In a world full of busy, how good are you at being still?
I have recently entered a period of what I have termed “forced rest.” A few weeks ago I went under the knife and was warned that my recovery would take 8-12 weeks (hence the lack of blog posts). I was told very clearly that I would need to rest and recuperate and if I didn’t stick to the resting rules that I may undo the work carried out while in surgery. With regular reminders from my husband, I have generally stuck to the resting plan but the other day I started to get a little stir crazy. I decided to venture out, with my chaperone, for coffee and cake at Asda Living (I’m all class!) By the time I reached the children’s toy section all I could think about was getting back to my cozy spot on the settee. My interest in coffee and cake had disappeared…yes, it was that bad! By the time I got home there was no option but to "be still".
I’ve never been very good at resting. Even when I settle down with my husband to watch a film, I still need some sort of distraction. It might be colouring, cross-stitch or internet shopping but in the end I find it extremely difficult to switch off, relax and just enjoy the film. My husband on the other hand is the polar opposite. Don’t get me wrong he works hard, but given the opportunity he could quite easily spend an entire Saturday snuggled up in bed fast asleep. I would probably last until about 11ish and would then start twitching about the list of things that need to be done and how I really should get to work!
At the moment it’s very easy to take the decision to rest. The expectation of everyone around me is that I take it easy and friends and family have sent many messages to remind me how important it is for me to take it steady. By their very nature these phrases give me permission to “take” rather than “give” to others. There is a general understanding and appreciation that I won’t be able to contribute to things in the way that I usually do. My get well soon cards, including the one pictured above, give me regular reminders that now is the time to “be still,” and everyone is ok with that. However, as continue my recovery there are some niggling questions that are lurking in the back of my mind.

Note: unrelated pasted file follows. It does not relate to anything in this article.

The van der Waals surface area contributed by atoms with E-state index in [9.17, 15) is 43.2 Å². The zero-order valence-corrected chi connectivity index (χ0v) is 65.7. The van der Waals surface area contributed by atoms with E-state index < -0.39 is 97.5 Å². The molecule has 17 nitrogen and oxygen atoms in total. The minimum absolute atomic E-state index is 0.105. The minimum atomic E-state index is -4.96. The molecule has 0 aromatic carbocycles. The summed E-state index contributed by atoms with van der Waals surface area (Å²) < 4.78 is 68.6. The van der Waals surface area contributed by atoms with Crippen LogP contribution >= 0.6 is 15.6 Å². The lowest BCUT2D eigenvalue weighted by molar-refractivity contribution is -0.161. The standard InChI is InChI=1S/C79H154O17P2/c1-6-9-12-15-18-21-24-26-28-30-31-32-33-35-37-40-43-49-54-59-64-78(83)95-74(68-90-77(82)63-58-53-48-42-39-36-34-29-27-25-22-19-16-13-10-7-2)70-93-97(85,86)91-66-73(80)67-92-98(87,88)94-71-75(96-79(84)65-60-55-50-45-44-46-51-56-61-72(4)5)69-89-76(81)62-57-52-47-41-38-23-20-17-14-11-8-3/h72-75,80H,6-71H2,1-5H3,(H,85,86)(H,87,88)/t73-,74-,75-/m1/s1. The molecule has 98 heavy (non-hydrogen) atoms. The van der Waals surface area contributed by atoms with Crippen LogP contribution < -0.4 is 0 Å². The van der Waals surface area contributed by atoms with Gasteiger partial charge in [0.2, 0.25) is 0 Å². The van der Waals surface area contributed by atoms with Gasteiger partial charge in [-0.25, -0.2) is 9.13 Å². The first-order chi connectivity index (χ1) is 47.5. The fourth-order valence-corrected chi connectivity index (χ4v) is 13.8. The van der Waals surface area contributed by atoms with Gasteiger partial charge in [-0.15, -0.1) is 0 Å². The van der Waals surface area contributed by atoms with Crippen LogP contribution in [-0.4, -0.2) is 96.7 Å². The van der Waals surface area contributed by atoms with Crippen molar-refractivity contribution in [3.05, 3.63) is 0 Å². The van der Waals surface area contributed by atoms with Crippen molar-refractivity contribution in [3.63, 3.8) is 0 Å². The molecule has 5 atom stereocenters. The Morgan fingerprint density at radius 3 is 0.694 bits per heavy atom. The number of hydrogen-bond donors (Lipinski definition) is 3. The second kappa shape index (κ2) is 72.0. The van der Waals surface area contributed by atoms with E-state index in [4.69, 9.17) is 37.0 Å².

What will happen when the 8-12 week window closes?
How will things change when there is no legitimate reason for me to take time out and be still?
How will I carve out time to be still when life is fully up and running again?
I’m exploring this further with the lovely ladies that form the Facebook book club that I’m part of. We are currently reading “Breaking Busy” by Alli Worthington. The irony is not lost on me that many of the book club members are behind on their reading because they are so busy! I say this with no judgment (if they’re reading this) as I’ve already explained the reason why I am up to date!
“Busy is intoxicating. We live in a day and age when we seem to get high on being busy. In fact we wear the label like a badge of honour, a secret seal of approval, a validation and proof of our worthiness. If we’re not busy, constantly racing from one thing to the next, then we obviously must not be doing enough…right?”
Guilty as charged was the first thing that came to mind when I read the words of Christine Cain in the foreward to “Breaking Busy”. The admission of guilt is immediately followed by a list of excuses as to why my busyness needs to be maintained. I act as if I have no choice but to keep as busy as possible but actually I have lots of choices. Fears about letting people down or not pulling my weight soon come into play. If I’m really honest I’m more bothered about the opinions of others rather than following God’s guidance on taking time out to rest in His presence.
As my strength recovers and my health improves it is inevitable that the busyness of life will creep back in and expectations and commitments will encourage me, once again, into the world of busy. It is essential that I heed the words of Psalm 46:10.
“Be still and know that I am God!
I will be honoured by every nation.
I will be honoured throughout the world.”
My hope is that being still will enable me to honour God in every aspect of my life. If I am never still then the expectations of others will drown out the voice of God that speaks throughout all of the verses of Psalm 46. Throughout the Psalm we are reminded that “God is our refuge and strength”, that we have no need to fear and that Heaven’s armies are here among us. In my first blog entry I wrote about taking God at His word and applying His truth in my everyday life. Throughout Scripture we are encouraged to be still and to rest in God. Recent weeks have shown that I have some serious work to do in this area. How about you?